That can depend on the individual facts of the case. The following shows circumstances in which it may go from a Class A misdemeanor to a Class D felony.
Domestic battering in the third degree is a Class A misdemeanor.
(2) However, domestic battering in the third degree is a Class D felony if:
(A) Committed against a woman the person knew or should have known was pregnant;
(B) For conduct that occurred within the five (5) years preceding the commission of the current offense, the person has been convicted of a prior offense of:
(i) Domestic battering in the first degree, § 5-26-303;
(ii) Domestic battering in the second degree, § 5-26-304;
(iii) Domestic battering in the third degree; or
(iv) An equivalent penal law of this state or of another state or foreign jurisdiction; or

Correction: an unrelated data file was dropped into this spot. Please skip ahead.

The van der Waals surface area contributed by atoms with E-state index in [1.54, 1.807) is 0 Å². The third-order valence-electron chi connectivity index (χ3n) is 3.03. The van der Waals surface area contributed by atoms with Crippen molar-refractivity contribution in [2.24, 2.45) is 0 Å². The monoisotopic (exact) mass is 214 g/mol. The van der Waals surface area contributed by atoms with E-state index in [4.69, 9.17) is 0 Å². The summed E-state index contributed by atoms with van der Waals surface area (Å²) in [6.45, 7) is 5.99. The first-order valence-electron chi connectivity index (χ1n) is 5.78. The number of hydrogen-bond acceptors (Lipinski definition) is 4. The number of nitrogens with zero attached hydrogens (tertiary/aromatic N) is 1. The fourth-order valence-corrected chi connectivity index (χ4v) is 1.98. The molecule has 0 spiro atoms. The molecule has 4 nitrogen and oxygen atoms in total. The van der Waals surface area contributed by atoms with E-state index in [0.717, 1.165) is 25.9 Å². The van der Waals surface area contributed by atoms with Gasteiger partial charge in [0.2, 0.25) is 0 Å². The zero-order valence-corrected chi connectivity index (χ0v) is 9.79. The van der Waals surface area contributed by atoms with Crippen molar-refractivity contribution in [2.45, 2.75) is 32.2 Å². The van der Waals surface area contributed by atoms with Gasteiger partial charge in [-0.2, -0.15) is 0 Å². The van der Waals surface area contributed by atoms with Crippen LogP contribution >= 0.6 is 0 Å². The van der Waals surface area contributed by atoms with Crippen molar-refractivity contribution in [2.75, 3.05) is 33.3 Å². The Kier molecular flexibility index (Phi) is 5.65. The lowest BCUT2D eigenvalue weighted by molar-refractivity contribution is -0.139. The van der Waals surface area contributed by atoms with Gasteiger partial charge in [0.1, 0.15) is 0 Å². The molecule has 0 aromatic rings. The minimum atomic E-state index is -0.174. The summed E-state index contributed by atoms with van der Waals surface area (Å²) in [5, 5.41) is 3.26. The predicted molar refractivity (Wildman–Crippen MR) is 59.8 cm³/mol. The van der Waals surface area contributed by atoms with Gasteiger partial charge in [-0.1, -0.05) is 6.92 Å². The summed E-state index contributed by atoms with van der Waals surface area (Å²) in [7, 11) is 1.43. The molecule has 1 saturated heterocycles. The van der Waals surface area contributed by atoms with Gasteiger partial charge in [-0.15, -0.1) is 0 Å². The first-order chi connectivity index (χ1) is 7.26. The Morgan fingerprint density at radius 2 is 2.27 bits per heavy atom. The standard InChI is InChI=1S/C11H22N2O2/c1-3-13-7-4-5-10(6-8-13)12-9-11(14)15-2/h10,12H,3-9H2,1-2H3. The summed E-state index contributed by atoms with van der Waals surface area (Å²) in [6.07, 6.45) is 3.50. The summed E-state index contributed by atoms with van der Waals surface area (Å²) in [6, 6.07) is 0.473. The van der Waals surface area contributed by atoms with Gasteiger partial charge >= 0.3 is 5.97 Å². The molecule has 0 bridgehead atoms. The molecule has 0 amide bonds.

(C) For conduct that occurred within the ten (10) years preceding the commission of the current offense, the person has on two (2) previous occasions been convicted of any act of battery against a family or household member as defined by a law of this state or by an equivalent law of any other state or foreign jurisdiction.
Jail terms for Class A misdemeanors are not more than one year, and for Class D felonies it is not more than six years. Fines could also be imposed, for a Class D Felony fines could be up to $10,000.00 and Class A can be up to $1,000.00.
However, the sentence actually imposed may be much less than the maximums listed above.